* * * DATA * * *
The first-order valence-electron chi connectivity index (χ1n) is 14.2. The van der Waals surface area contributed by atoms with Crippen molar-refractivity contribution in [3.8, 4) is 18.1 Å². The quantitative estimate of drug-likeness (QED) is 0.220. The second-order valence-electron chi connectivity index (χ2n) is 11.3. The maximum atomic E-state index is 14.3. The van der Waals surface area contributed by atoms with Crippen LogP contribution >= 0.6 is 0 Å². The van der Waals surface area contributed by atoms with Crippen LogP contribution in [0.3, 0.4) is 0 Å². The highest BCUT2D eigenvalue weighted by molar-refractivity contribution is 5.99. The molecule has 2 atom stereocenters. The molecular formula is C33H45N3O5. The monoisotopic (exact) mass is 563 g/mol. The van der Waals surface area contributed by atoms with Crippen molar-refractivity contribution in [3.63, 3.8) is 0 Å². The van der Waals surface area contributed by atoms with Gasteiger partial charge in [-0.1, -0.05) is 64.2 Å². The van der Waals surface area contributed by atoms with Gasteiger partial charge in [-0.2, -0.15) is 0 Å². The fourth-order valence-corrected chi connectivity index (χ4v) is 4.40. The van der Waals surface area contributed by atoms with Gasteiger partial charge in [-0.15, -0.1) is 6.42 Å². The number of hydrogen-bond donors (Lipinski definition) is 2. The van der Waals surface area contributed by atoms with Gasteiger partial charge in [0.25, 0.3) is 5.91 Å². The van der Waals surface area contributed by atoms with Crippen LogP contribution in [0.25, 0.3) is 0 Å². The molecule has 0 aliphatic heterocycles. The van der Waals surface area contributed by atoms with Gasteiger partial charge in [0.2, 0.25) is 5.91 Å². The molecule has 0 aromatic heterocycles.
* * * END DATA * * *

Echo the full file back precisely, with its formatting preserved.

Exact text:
The first-order valence-electron chi connectivity index (χ1n) is 14.2. The van der Waals surface area contributed by atoms with Crippen molar-refractivity contribution in [3.8, 4) is 18.1 Å². The quantitative estimate of drug-likeness (QED) is 0.220. The second-order valence-electron chi connectivity index (χ2n) is 11.3. The maximum atomic E-state index is 14.3. The van der Waals surface area contributed by atoms with Crippen LogP contribution >= 0.6 is 0 Å². The van der Waals surface area contributed by atoms with Crippen LogP contribution in [0.3, 0.4) is 0 Å². The highest BCUT2D eigenvalue weighted by molar-refractivity contribution is 5.99. The molecule has 2 atom stereocenters. The molecular formula is C33H45N3O5. The monoisotopic (exact) mass is 563 g/mol. The van der Waals surface area contributed by atoms with Crippen molar-refractivity contribution in [3.63, 3.8) is 0 Å². The van der Waals surface area contributed by atoms with Gasteiger partial charge in [-0.1, -0.05) is 64.2 Å². The van der Waals surface area contributed by atoms with Gasteiger partial charge in [-0.2, -0.15) is 0 Å². The fourth-order valence-corrected chi connectivity index (χ4v) is 4.40. The van der Waals surface area contributed by atoms with Gasteiger partial charge in [-0.15, -0.1) is 6.42 Å². The number of hydrogen-bond donors (Lipinski definition) is 2. The van der Waals surface area contributed by atoms with Gasteiger partial charge in [0.25, 0.3) is 5.91 Å². The van der Waals surface area contributed by atoms with Crippen LogP contribution in [0.25, 0.3) is 0 Å². The molecule has 0 aliphatic heterocycles. The van der Waals surface area contributed by atoms with Gasteiger partial charge in [0.2, 0.25) is 5.91 Å². The molecule has 0 aromatic heterocycles.